Overcrowding on the tube is nothing new, but in the age of coronavirus, the issue has taken on more urgency.
Every morning social media is flooded with images of people packed into tube carriages like the proverbial sardines. This is happening, despite TfL repeatedly pleading with customers not to use its services, unless they are a key worker, whose journey is essential.
🏠✔️ Stay at home - do not travel unless essential— Transport for London #StayHomeSaveLives (@TfL) March 25, 2020
🧑⚕️ Key workers, if your journey is absolutely essential, the busiest times are 05:45-07:30 and 16:00-17:30. If possible you may want to avoid these times. #coronavirus #covid19
Thanks for sharing Nick Creations pic.twitter.com/VNLYqEDpKg
The message has been at least partially successful; tube usage is down considerably. Yesterday (Tuesday 24 March), was 88% less busy than the same day last year. On the bus, usage is down 76%. So why are the services we're seeing on social media still so busy? Because the number of services running has been radically reduced — many lines have only been running one train every 10 or 15 minutes.
All this has led to a war of words between central government and the Mayor of London, Sadiq Khan (who in effect is the head of TfL). Each side has one key demand for the other. Central government believes TfL needs to be running more services, while Sadiq Khan claims the government needs to be stricter on closing businesses.
The Health Secretary Matt Hancock had this to say in his 24 March press briefing:
When it comes to the tube, the first or best answer is that Transport for London should have the tube running in full, so that the people travelling on the tube are spaced out and can be further apart, obeying the two metre rule wherever possible. And there is no good reason in the information that I've seen that the current levels of tube provision should be as low as they are. We should have more tube trains running.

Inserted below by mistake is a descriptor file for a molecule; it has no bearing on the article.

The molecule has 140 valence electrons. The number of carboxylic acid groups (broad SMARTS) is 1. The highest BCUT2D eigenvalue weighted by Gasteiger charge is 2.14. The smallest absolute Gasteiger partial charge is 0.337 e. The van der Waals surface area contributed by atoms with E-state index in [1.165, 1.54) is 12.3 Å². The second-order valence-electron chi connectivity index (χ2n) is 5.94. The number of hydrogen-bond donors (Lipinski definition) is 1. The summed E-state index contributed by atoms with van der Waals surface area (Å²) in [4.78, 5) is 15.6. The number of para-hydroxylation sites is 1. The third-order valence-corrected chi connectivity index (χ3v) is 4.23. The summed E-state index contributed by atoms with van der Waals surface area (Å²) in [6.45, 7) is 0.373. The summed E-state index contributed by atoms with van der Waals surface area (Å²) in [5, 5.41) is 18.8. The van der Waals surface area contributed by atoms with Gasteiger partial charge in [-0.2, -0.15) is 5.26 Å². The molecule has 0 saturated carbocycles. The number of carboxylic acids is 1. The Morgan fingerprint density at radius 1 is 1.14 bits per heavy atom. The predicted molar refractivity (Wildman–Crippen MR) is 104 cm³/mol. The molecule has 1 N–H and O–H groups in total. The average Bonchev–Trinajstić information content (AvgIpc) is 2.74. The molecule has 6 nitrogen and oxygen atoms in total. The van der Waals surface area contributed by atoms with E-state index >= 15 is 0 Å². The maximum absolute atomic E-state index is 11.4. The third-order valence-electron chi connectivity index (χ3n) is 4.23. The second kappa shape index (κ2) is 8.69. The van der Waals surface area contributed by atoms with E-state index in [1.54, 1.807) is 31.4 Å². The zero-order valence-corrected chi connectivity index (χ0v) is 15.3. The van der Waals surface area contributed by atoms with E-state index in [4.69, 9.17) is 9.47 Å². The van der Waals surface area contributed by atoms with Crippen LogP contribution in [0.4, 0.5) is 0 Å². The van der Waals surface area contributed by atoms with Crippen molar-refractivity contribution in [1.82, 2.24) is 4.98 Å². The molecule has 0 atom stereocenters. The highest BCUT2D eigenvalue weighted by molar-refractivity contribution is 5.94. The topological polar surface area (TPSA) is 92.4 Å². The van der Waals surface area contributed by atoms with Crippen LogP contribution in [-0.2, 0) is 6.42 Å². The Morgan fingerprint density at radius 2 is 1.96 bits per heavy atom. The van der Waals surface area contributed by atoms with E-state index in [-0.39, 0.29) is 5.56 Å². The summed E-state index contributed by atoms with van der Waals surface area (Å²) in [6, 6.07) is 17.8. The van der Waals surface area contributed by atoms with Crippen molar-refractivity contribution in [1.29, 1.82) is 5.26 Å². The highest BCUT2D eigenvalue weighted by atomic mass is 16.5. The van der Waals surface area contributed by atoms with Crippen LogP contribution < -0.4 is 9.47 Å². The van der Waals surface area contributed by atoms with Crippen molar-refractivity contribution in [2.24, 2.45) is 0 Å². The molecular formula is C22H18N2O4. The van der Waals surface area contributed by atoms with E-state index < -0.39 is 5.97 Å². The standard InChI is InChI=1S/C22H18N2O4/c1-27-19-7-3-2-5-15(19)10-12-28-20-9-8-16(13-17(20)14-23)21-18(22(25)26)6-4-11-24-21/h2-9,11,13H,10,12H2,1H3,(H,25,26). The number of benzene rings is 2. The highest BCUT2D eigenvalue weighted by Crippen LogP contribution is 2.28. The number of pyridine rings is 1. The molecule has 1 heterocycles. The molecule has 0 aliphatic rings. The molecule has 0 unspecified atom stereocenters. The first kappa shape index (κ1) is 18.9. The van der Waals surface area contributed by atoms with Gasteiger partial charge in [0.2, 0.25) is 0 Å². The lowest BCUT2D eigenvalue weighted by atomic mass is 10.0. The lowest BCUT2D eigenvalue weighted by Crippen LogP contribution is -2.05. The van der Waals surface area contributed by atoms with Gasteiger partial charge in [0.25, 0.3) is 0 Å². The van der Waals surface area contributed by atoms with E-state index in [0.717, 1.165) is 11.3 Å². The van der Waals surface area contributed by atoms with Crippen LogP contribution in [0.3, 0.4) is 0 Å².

Sadiq Khan claims this is impossible, due to the levels of sickness among staff — drivers, station workers and critical control centre staff. Nearly a third of TfL's workforce have called in sick, many of whom are trained for specific lines, and therefore cannot be transferred over at short notice to fill in the gaps. While some feel that TfL reduced the level of service on the Underground too soon, there seems little possibility of upping it now.
Sadiq claims the issue with overcrowding on the tube stems from who's using it. There's lots of anecdotal evidence that construction staff are using the tube, who many claim aren't key workers. However, the government has not paused construction work. On the contrary they have cited the following as one of their reasons to leave the home:
Travelling to or from work, only where it absolutely cannot be done from home.
Physical construction clearly cannot be done from home, so many of these workers are travelling in — and apparently are being told to say they're 'essential workers' if questioned on why they're using public transport, even if they feel they're not. This may now start to happen more, as 500 British Transport Police are being deployed across the network to ensure that only essential journeys are being made. They are also there to funnel passengers through different routes and switch off escalators in a bid to ensure platforms aren't overcrowded.
Unions say fewer passengers on the tube but still overcrowding in places. This was North Greenwich. Tfl says running all trains it can and have implemented crowd control. pic.twitter.com/6oJ6ApZOpp— Tom Edwards (@BBCTomEdwards) March 25, 2020
All these measures do seem to be working, to some extent. The mayor announced that today's (25 March) tube usage looked to be down by a third compared to yesterday, and bus travel down 20%. However, this might not be enough. The number of TfL staff sick or self-isolating continues to rise, and as that happens, the number of services being run will be reduced further. This could lead to even more overcrowding, putting those who are unquetionably key workers — such as NHS staff, and those who work in food stores and pharmacies — at even greater risk of catching Covid-19.